See it in the wild: Giant Ground Snakes are unlikely to be seen more than once every few months at any give locality. Few (less than 10) have reportedly been found active while crossing forest trails or moving along the leaf-litter. However, seven individuals in addition to a clutch of eggs were found by flipping rotten logs in a recently cleared pasture during a period of two hours. The areas having the greatest number of observations of Atractus gigas are Bosque Integral Otonga and Birdwatcher’s House Lodge.

Acknowledgments: Special thansk to Vinicio Pérez for finding the adult male individual of Atractus gigas photographed in this account.

Author: Alejandro ArteagaaAffiliation: Khamai Foundation, Quito, Ecuador.

Photographers: Jose VieiraaAffiliation: Tropical Herping (TH), Quito, Ecuador.,bAffiliation: ExSitu, Quito, Ecuador. and Alejandro ArteagaaAffiliation: Khamai Foundation, Quito, Ecuador.

How to cite? Arteaga A (2024) Giant Ground Snake (Atractus gigas). In: Arteaga A, Bustamante L, Vieira J (Eds) Reptiles of Ecuador: Life in the middle of the world. Available from: DOI: 10.47051/QKCA8741

Literature cited:

  1. Field notes, Reptiles of Ecuador book project.
  2. Arteaga A, Bustamante L, Guayasamin JM (2013) The amphibians and reptiles of Mindo. Universidad Tecnológica Indoamérica, Quito, 257 pp.
  3. Myers CW, Schargel WE (2006) Morphological extremes–two new snakes of the genus Atractus from northwestern South America (Colubridae: Dipsadinae). American Museum Novitates 3532: 1–13.
  4. Tolhurst B, Peck M, Morales JN, Cane T, Recchio I (2010) Extended distribution of a recently described dipsadine colubrid snake: Atractus gigas. Herpetology Notes 3: 73–75.
  5. Passos P, Dobiey M, Venegas PJ (2010) Variation and natural history notes on giant groundsnake, Atractus gigas (Serpentes: Dipsadidae). South American Journal of Herpetology 5: 73–82. DOI: 10.2994/057.005.0201
  6. Savage JM (1960) A revision of the Ecuadorian snakes of the Colubrid genus Atractus. Miscellaneous Publications, Museum of Zoology, Univesity of Michigan 112: 1–184.
  7. Arteaga A, Mebert K, Valencia JH, Cisneros-Heredia DF, Peñafiel N, Reyes-Puig C, Vieira-Fernandes JL, Guayasamin JM (2017) Molecular phylogeny of Atractus (Serpentes, Dipsadidae), with emphasis on Ecuadorian species and the description of three new taxa. ZooKeys 661: 91–123. DOI: 10.3897/zookeys.661.11224
  8. Video by Vinicio Pérez.
  9. Cisneros-Heredia DF, Almendáriz A (2020) Atractus gigas. The IUCN Red List of threatened species. Available from: DOI: 10.2305/IUCN.UK.2020-2.RLTS.T50951103A170568823.en
  10. MAE (2012) Línea base de deforestación del Ecuador continental. Ministerio del Ambiente del Ecuador, Quito, 30 pp.
  11. Guayasamin JM, Cisneros-Heredia DF, Vieira J, Kohn S, Gavilanes G, Lynch RL, Hamilton PS, Maynard RJ (2019) A new glassfrog (Centrolenidae) from the Chocó-Andean Río Manduriacu Reserve, Ecuador, endangered by mining. PeerJ 7: e6400. DOI: 10.7717/peerj.6400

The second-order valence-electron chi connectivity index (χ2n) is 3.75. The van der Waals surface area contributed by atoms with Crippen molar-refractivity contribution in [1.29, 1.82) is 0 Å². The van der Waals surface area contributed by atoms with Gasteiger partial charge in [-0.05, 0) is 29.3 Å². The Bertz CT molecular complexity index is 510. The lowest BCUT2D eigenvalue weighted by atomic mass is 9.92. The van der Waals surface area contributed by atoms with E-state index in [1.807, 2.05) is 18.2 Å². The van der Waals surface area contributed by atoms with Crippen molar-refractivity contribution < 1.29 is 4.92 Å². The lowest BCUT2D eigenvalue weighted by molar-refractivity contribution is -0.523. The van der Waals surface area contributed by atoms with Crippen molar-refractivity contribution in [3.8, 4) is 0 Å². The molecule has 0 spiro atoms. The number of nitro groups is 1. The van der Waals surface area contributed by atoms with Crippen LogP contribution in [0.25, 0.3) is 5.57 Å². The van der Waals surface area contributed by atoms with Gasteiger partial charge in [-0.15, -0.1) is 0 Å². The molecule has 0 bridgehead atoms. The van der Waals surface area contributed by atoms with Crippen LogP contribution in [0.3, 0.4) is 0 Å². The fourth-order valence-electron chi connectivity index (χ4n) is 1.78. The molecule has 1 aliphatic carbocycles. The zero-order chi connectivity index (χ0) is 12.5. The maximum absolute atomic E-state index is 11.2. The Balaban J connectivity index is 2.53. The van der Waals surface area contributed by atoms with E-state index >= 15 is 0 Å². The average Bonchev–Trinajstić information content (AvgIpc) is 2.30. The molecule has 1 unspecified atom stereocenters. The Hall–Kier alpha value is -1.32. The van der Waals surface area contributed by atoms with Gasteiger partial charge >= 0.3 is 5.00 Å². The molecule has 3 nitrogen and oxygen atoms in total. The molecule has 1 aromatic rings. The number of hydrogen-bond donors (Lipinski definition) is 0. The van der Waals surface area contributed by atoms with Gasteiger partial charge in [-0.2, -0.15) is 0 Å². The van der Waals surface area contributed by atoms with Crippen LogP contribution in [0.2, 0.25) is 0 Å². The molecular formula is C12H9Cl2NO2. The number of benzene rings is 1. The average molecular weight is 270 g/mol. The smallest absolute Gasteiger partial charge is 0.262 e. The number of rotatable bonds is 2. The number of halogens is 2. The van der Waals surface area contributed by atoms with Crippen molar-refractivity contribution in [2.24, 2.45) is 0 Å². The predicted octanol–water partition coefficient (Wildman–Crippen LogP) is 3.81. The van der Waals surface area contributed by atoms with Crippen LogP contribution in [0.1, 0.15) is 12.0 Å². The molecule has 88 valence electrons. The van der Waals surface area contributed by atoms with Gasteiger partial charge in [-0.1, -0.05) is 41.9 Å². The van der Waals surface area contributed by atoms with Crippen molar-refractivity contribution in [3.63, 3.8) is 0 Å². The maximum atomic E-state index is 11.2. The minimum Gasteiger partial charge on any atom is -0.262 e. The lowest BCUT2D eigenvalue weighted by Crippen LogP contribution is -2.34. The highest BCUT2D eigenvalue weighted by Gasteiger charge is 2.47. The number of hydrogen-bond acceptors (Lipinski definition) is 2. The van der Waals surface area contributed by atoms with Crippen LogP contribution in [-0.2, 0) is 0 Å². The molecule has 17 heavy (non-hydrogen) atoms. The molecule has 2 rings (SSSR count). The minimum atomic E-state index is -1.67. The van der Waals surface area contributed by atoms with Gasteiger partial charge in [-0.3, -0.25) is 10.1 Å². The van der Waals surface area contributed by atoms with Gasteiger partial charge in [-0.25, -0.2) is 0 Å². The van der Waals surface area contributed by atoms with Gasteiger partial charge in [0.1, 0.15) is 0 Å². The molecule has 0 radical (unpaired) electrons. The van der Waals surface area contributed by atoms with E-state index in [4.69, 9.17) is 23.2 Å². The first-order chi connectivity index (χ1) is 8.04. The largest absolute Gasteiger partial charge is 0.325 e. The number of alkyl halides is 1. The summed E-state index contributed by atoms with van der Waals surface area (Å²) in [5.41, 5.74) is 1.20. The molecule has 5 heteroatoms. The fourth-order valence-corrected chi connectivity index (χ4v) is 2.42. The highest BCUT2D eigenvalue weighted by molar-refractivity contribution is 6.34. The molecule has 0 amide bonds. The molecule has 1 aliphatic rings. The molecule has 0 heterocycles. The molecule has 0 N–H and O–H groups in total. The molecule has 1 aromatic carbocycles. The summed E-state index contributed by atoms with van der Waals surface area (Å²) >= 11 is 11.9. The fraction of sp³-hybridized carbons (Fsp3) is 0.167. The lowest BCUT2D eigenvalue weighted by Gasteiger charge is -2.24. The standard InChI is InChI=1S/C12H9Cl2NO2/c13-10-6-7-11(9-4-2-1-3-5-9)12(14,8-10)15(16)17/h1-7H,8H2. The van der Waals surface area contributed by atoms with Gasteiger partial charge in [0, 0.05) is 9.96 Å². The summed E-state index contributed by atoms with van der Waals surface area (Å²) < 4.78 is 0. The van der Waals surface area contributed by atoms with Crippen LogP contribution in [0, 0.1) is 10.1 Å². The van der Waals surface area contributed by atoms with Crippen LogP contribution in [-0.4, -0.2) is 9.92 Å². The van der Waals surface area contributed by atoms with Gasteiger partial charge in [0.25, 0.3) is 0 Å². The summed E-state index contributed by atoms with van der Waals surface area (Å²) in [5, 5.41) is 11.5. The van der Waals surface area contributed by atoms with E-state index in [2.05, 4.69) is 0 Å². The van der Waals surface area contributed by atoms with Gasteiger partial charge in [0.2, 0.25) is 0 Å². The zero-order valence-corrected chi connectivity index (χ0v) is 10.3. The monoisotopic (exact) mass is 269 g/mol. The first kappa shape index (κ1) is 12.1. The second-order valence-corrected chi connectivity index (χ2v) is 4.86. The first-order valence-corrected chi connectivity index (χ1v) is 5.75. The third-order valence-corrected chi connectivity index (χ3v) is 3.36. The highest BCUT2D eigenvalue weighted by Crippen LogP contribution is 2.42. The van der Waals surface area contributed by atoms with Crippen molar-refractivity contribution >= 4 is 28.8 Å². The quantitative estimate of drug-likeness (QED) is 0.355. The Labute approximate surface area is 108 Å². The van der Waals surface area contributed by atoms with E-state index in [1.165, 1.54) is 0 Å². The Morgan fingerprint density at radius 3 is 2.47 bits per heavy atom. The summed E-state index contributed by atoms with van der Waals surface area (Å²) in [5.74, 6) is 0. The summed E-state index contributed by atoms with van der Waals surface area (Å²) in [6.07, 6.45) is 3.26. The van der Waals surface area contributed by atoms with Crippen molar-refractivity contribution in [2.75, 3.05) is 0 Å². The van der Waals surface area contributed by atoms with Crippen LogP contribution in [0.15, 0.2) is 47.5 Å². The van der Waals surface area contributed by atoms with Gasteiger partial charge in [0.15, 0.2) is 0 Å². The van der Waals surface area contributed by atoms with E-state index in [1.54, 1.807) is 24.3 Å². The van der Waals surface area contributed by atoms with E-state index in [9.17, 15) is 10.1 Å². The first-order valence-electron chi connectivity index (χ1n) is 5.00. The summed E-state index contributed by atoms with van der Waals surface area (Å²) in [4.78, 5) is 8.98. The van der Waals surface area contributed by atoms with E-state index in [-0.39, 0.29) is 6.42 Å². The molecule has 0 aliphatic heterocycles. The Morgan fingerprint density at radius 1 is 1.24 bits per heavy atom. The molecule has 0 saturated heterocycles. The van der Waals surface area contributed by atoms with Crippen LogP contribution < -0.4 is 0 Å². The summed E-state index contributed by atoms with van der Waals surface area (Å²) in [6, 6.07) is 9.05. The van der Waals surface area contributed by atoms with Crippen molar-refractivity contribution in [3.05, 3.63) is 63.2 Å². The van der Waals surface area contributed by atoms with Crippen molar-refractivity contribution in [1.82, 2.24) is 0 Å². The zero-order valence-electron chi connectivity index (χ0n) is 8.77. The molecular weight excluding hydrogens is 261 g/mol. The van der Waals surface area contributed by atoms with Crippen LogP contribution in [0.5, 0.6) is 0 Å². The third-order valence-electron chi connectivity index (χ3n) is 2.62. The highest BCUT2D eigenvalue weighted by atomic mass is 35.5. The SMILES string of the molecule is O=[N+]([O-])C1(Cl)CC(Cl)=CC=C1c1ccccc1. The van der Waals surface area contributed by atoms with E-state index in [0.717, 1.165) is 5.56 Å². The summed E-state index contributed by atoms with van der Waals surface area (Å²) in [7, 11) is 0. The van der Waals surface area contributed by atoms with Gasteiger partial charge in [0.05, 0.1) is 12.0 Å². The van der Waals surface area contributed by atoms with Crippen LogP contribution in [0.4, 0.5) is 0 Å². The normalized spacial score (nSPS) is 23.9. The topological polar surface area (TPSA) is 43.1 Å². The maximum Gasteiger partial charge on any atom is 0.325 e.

12. Woodward SP, Tate R (1830) A manual of the Mollusca: being a treatise on recent and fossil shells. C. Lockwood and Company, London, 750 pp.
  13. Beekes R (2010) Etymological dictionary of Greek. Brill, Boston, 1808 pp.
  14. Duponchel P, Chevrolat L (1849) Atractus. In: d’Orbigny CD (Ed) Dictionnaire universel d’histoire naturelle. MM. Renard, Martinet et Cie., Paris, 312.

Appendix 1: Locality data used to create the distribution map of Atractus gigas in Ecuador (Fig. 2). Go to the section on symbols and abbreviations for a list of acronyms used. Asterisk (*) indicates type locality.

EcuadorCarchiVía El Chical–GualchánMantilla Espinoza 2021
EcuadorCotopaxiBosque Integral OtongaArteaga et al. 2017
EcuadorCotopaxiPeñas ColoradasMantilla Espinoza 2021
EcuadorCotopaxiSan Francisco de Las PampasArteaga et al. 2013
EcuadorImbaburaIntagSavage 1960
EcuadorImbaburaPropiedad del Sr. Luis PompilioReptiles of Ecuador book database
EcuadorPichinchaBellavistaArteaga et al. 2013
EcuadorPichinchaBirdwatcher’s HouseThis work; Fig. 1
EcuadorPichinchaChiribogaArteaga et al. 2013
EcuadorPichinchaMindo, 3.7 km NE ofiNaturalist; photo examined
EcuadorPichinchaMindolomaEric Osterman, pers. comm.
EcuadorPichinchaReserva ArlequínReptiles of Ecuador book database
EcuadorPichinchaReserva Las GralariasArteaga et al. 2017
EcuadorPichinchaReserva Santa LucíaTolhurst et al. 2010
EcuadorPichinchaSan TadeoPhoto by Ryan Lynch
EcuadorPichinchaSaragoza–Río CintoYánez-Muñoz et al. 2009
EcuadorPichinchaTandapiArteaga et al. 2013
EcuadorPichinchaTandayapaValencia et al. 2017
EcuadorSanto Domingo de los TsáchilasBosque Protector Río Guajalito*Myers & Schargel 2006
EcuadorSanto Domingo de los TsáchilasLas PalmerasArteaga et al. 2013